A few weeks ago I was doing a careful review of some bank statements for tax purposes. I noticed a $20 monthly checking fee. Our Prima account at Bank of America is supposedly ‘free’ with a minimum balance, which we’ve always kept well above. They had taken $20 out of our account every month for over a year, totally $280.
I went to BofA to discuss this discrepancy with the bank manager, John. He told me I was being charged because of a glitch in their bank’s software. Apparently Prima accounts didn’t recognize CD rollovers, so it registered we were below the minimum balance even though our CD’s more than met the banks requirements.
John reviewed a few of the statements I brought showing the $20 monthly charges. He told me BofA would return the money back to our account, but the bank’s policy to correct errors, mine or theirs, was only for the last 90 days. The bank would credit our account only $60, not the $280 they took. In other words, since I didn’t catch THEIR mistake in THEIR time allotment, they were keeping most of the money they virtually stole from our account.
When I expressed objections to John’s decree he pawned me off to the V.P. Teddi. She was even less amicable. She repeated the banks policy with conviction, told me that she could not do anything about ‘policy,’ and when I balked at this she told me she didn’t care for MY attitude. I refused to be dismissed, threatened to Tweet about BofA’s fraudulent policy, and/or call the local news and lodge a complaint, and only then did she input my account number into her computer. She couldn’t find the charges on her screen but she refused to look at my statements and then threatened that it would cost me $20 per hour if I wanted this issue ‘researched’ further.
By this point I'm livid, and getting angrier every minute I fought with them. As a mom/wife/novelist/blogger my time is tight, and valuable. Standing there arguing over $220 wasn’t exactly cost effective. But now I felt compelled to address the principle of this issue. I’d been a customer of BofA for over 35 years. Teddi should have told me she’d look into the problem immediately, humbly apologize for their mistake and assure me that my account would be credited the money taken, with interest. Instead she wrote down an 800 customer service number I’d already called and excused herself to assist another customer.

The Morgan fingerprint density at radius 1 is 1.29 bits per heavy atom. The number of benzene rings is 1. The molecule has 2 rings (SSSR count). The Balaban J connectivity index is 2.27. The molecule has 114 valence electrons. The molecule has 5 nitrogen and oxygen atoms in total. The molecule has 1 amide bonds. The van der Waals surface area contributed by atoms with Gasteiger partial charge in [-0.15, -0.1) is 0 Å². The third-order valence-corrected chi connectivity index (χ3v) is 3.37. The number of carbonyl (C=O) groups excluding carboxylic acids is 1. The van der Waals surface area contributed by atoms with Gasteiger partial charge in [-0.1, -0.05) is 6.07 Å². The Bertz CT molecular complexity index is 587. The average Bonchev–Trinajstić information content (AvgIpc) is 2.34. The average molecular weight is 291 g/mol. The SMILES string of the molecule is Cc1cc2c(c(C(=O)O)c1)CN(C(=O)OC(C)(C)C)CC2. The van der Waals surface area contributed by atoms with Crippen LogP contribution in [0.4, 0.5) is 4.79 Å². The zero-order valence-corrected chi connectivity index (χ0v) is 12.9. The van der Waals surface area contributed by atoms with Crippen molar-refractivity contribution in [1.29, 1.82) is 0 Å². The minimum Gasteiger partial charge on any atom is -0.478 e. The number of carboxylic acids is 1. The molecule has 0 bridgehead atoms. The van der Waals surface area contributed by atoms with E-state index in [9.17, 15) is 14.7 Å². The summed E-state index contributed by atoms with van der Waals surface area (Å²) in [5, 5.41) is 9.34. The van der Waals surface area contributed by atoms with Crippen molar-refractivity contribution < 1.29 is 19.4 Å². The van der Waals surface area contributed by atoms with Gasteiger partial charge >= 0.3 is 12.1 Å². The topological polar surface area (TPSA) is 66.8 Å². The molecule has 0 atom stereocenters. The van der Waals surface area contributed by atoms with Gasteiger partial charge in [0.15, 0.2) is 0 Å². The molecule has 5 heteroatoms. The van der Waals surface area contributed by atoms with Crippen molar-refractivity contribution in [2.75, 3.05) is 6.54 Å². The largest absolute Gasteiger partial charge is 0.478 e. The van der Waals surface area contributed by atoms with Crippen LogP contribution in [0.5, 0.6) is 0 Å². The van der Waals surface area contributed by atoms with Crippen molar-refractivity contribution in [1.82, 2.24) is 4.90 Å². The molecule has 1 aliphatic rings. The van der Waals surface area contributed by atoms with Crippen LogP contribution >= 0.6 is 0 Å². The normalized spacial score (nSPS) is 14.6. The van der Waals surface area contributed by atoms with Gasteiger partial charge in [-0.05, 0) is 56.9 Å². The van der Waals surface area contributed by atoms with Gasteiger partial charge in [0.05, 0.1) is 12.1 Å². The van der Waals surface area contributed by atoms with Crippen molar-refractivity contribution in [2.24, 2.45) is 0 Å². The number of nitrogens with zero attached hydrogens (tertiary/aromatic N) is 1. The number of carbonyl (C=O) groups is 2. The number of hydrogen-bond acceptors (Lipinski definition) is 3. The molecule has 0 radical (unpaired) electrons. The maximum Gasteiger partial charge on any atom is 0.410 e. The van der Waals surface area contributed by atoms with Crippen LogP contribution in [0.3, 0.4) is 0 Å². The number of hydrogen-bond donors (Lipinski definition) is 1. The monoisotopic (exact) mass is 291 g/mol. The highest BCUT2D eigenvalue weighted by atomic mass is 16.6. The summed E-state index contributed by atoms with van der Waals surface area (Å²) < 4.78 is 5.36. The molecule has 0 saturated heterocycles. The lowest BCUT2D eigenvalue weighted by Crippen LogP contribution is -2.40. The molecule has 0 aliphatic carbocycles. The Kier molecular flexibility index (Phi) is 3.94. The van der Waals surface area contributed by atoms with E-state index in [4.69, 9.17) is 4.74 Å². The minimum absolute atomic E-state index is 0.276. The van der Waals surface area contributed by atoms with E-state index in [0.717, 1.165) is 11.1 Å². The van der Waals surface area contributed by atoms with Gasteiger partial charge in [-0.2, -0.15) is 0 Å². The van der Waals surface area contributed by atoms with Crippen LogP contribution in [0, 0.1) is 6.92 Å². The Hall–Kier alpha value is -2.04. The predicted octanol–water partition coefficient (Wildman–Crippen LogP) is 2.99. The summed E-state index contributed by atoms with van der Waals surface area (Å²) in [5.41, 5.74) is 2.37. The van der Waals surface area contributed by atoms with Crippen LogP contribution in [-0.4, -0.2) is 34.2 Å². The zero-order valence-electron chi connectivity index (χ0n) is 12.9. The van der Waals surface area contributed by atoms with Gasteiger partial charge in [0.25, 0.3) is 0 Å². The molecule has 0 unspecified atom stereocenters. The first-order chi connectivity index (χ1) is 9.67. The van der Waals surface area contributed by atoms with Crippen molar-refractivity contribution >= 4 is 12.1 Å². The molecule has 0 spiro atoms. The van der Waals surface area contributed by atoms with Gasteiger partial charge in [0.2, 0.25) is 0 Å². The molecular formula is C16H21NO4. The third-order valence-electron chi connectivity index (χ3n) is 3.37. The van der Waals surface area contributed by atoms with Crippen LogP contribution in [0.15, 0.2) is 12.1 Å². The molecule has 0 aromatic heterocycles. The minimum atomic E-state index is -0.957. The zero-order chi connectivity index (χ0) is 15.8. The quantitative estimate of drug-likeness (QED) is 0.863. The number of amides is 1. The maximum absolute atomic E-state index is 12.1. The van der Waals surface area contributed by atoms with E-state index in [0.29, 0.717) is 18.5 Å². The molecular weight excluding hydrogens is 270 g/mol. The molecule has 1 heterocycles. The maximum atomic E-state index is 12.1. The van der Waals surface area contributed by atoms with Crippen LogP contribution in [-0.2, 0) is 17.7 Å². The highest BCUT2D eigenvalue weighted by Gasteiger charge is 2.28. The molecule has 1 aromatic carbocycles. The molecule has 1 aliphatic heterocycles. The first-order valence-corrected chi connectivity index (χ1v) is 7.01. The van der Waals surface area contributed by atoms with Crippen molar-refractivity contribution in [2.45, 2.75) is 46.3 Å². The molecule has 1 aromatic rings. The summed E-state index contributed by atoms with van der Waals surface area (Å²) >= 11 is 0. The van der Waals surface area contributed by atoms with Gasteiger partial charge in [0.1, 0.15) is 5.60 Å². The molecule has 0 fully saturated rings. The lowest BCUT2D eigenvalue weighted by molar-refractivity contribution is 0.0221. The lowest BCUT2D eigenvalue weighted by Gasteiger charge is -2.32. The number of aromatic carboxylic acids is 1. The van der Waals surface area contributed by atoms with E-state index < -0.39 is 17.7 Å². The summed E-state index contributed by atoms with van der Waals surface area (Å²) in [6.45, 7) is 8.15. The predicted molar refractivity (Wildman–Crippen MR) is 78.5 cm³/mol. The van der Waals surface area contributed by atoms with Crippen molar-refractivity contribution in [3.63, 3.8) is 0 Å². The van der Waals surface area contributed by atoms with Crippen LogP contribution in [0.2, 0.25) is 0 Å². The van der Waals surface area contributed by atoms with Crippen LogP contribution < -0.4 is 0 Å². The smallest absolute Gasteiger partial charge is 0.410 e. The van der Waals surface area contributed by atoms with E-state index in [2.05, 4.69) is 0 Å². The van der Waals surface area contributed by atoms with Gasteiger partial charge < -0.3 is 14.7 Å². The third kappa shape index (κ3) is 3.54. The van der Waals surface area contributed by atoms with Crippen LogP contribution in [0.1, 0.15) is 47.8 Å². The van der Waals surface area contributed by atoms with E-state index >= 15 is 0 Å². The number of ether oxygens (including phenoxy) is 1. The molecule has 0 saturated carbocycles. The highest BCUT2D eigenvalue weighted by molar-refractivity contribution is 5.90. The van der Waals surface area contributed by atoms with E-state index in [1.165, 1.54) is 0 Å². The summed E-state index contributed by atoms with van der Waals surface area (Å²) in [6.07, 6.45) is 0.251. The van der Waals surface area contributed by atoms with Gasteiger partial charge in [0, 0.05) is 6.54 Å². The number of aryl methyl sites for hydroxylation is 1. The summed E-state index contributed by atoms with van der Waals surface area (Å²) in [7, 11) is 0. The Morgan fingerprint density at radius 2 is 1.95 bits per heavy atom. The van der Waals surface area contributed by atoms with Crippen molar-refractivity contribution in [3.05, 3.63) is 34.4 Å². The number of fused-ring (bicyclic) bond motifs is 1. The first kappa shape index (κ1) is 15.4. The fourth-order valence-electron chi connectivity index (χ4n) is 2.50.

It took another week but BofA begrudgingly credited my account the entire $280. I spent hours on the phone, an hour plus at the bank and multiply that by the three other times last year I went there over this issue, add on my boiling frustration over BofA’s morally vacant maze most wouldn’t have the time or will to run, and never once did Teddi or John or anyone at Bank of America apologize for the bank’s error.
My bank is no longer a ‘trusted institution.’ Teddi and John exemplify most workers in corporate America today. Both had the power to at least assist me and chose not to, instead maintaining and touting BofA’s policy to steal. Like so many other large corporations, they’ve amassed a workforce that purports corporate policies, effectively absolving individual responsibility. They had no incentive to do the right thing. Employees are rewarded for upholding the rulebook regardless if the policies within serve anyone but a few controlling interests of the company. Managers become VP’s by endorsing corporate policy, promoting willful blindness to corrupt practices.
It recently happened on Wall Street, and collapsed the economy.
It happened in Nazi Germany. A documentary called Shoah shows an interview with a Nazi train operator making the daily schedules to pick up and drop off prisoners of war to concentration camps. When asked how he felt about knowingly taking thousands to die horrifically he claimed he was just doing his job. He’d done nothing wrong. He was a good man, a family man, a patriot following his government’s ‘policy.’